The Sapphire-throated Hummingbird supplements its diet with small protein-rich prey including insects and spiders. It hawks flying insects out of the air or gleans them from leaves and branches. Prey is sometimes caught mid-air during the hummingbird’s aerial courtship displays.
Reproduction and Life Cycle
The breeding season for Sapphire-throated Hummingbirds coincides with the rainy season from October to March. As part of courtship, the male performs aerial displays, flying in pendulum-like patterns to attract females. If a female is receptive, she may mate with the male.
The female constructs a small cup-shaped nest out of plant down, spider webs and lichens, attached to a thin branch. She lays two tiny white eggs in the nest, which she incubates alone for about 16 days. The chicks hatch with their eyes sealed shut and almost no feathers. They are reliant on their mother for warmth, shelter and food.
The female cares for and feeds the chicks with regurgitated nectar and insects. As they grow a covering of downy feathers, the mother spends more time away from the nest finding food. After about 3 weeks, the young hummingbirds are ready to leave the nest and fend for themselves. They reach sexual maturity after one year. In the wild, the Sapphire-throated Hummingbird lives an average of 5 to 6 years.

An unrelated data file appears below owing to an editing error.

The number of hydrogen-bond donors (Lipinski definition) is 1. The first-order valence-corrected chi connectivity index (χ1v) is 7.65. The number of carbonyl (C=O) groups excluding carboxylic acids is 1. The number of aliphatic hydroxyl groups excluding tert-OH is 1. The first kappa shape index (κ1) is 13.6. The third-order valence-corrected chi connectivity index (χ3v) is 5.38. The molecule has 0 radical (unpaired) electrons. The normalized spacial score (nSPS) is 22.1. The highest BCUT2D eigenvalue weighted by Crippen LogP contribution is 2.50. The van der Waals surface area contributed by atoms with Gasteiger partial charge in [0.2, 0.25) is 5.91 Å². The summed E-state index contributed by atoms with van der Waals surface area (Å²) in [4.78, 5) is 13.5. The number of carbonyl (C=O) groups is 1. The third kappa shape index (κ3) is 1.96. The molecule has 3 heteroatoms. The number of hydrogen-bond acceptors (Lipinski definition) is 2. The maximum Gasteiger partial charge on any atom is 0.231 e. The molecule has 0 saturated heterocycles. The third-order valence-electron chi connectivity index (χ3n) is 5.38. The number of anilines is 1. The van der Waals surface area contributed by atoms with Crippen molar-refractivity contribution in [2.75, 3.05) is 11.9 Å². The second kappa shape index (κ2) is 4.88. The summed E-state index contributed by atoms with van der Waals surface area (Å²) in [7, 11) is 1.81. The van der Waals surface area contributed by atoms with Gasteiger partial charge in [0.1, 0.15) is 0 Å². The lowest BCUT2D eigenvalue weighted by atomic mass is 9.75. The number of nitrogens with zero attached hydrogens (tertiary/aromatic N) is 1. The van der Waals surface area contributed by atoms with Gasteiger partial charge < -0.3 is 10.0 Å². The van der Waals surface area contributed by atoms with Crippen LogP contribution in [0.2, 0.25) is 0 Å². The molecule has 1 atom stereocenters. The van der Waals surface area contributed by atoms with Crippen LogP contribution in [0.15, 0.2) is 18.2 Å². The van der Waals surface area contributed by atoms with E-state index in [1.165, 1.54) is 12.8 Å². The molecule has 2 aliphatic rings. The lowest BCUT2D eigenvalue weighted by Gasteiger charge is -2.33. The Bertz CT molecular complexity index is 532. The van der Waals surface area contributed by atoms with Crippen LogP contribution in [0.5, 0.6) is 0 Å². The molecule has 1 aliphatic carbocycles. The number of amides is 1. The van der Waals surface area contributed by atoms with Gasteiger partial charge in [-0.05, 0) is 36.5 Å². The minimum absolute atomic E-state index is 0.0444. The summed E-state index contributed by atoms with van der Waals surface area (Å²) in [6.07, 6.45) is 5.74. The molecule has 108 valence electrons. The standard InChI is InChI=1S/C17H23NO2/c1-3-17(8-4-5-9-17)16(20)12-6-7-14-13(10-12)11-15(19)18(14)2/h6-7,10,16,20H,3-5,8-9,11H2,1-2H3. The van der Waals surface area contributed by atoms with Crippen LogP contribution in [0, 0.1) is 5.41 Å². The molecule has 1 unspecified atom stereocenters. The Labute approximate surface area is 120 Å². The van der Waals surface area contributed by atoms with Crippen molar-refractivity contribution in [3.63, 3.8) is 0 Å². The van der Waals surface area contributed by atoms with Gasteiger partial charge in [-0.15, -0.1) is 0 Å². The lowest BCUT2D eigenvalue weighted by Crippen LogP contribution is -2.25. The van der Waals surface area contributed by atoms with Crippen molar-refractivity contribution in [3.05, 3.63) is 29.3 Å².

The Sapphire-throated Hummingbird may migrate short distances across its range in South America but does not make substantial migrations. Resident populations remain year-round in suitable habitat where flowering plants are available. If food becomes scarce, such as during the dry season, some individuals may move to a new location with better resources. There is not a predictable, cyclic migration like some northern temperate hummingbirds.
The vocalizations of the Sapphire-throated Hummingbird include short, high-pitched squeaking or ticking sounds used in courtship or aggressive encounters. Male and female hummingbirds sing to advertise territory and attract mates. Though high-frequency, their various squeaks and buzzes contribute to the pleasant daytime soundscape of the tropical forest when many birds are active.
Status and Threats
The Sapphire-throated Hummingbird has a wide range across South America and large total population estimated up to 1 million individuals. Though some local populations in altered habitats may decline, its overall population remains stable, leading the IUCN Red List to classify it as a species of Least Concern.